A new report* from independent think tank, the Institute of Fiscal Studies, presents options for ministers now deciding the future of benefit increases introduced at the start of the pandemic.
In a single introductory sentence the IFS shows the difficulty facing government:
“If the number of UC claimants is the same in March 2021 as it was in May 2020, this would see 4 million families lose an average of 13% of their benefits overnight.”
They say making permanent the £20 a week (£1000 a year) increase in Universal Credit standard allowance would add: “….roughly 10% to the annual cost of UC, though undoing only a fraction of the cuts to benefits implemented since 2010.”
The IFS is also proposing ministers consider making the housing and self-employed elements of universal credit both fairer and more effective.
At a webinar on 09 October, IFS Director Paul Johnson described the time lapsed since the last increase to working age benefits as “extraordinary”. The result was “a very ungenerous system”.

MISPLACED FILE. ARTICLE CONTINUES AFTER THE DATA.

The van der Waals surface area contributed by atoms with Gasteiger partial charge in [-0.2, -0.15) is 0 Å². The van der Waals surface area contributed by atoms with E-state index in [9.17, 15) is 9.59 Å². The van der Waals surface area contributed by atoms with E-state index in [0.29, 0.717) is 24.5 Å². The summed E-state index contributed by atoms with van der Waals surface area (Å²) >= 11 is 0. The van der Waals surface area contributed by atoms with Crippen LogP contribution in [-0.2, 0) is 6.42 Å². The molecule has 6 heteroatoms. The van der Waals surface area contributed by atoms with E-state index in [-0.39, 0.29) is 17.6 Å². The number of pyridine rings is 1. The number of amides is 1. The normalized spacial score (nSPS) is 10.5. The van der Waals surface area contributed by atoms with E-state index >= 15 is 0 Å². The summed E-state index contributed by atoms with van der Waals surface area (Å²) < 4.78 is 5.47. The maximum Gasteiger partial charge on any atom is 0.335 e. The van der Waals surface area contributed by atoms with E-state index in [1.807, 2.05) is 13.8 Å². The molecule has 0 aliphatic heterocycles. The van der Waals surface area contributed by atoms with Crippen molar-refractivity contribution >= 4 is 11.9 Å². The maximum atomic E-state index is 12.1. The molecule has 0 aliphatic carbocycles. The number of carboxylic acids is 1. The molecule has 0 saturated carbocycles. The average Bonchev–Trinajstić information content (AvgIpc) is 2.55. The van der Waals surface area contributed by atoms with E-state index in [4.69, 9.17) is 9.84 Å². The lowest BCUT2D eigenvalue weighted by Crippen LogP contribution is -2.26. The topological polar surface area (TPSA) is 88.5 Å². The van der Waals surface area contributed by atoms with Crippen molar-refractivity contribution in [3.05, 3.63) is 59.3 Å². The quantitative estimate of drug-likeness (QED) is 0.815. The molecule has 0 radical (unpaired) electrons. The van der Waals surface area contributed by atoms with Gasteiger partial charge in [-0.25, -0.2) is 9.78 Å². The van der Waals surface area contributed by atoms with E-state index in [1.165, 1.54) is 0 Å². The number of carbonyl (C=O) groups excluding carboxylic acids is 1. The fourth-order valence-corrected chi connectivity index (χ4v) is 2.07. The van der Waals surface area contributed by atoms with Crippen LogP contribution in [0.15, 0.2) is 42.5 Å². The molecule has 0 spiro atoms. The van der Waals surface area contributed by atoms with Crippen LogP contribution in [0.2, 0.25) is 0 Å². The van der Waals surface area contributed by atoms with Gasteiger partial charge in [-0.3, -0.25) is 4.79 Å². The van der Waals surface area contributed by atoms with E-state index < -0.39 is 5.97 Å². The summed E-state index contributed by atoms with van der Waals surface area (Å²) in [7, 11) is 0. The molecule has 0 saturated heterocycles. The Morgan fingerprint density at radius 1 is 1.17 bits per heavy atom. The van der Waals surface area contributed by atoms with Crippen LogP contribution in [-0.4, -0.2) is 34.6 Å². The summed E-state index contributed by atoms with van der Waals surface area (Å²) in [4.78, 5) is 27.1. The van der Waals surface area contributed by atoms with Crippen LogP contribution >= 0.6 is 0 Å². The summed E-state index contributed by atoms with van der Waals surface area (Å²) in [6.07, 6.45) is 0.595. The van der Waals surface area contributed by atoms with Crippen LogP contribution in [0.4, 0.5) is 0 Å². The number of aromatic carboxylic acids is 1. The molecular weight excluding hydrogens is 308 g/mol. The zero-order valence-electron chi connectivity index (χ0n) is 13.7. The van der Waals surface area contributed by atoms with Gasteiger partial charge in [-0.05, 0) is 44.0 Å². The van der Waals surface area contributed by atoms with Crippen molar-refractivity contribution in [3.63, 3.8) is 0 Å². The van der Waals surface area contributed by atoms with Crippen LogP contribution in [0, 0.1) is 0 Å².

Mr Johnson also pointed to the already serious consequences of increasing UC standard allowance and housing benefit but leaving the benefits cap unchanged. The effect had been a doubling of families with income capped and those with the highest needs hit hardest.
Stephen Timms MP, chair of the Work and Pensions Select Committee, also took part in the webinar. He said the £20 a week supplement was “really a kind of catch-up” that helped get the minimum level to “a tolerable level of security”. Without adequate support in future there would be “excessive hardship”.
Citizens Advice is among leading organisations making the case for government action. In a paper** published 13 October, they ask ministers to i) make the benefits uplifts permanent ii) support people by keeping bills down and iii) help people in debt.
* The temporary benefit increases beyond 2020-21, Institute of Fiscal Studies, 09/10/20
** Coronavirus has hit household budgets: government action can help avoid a debt crisis Citizens Advice, 13/10/20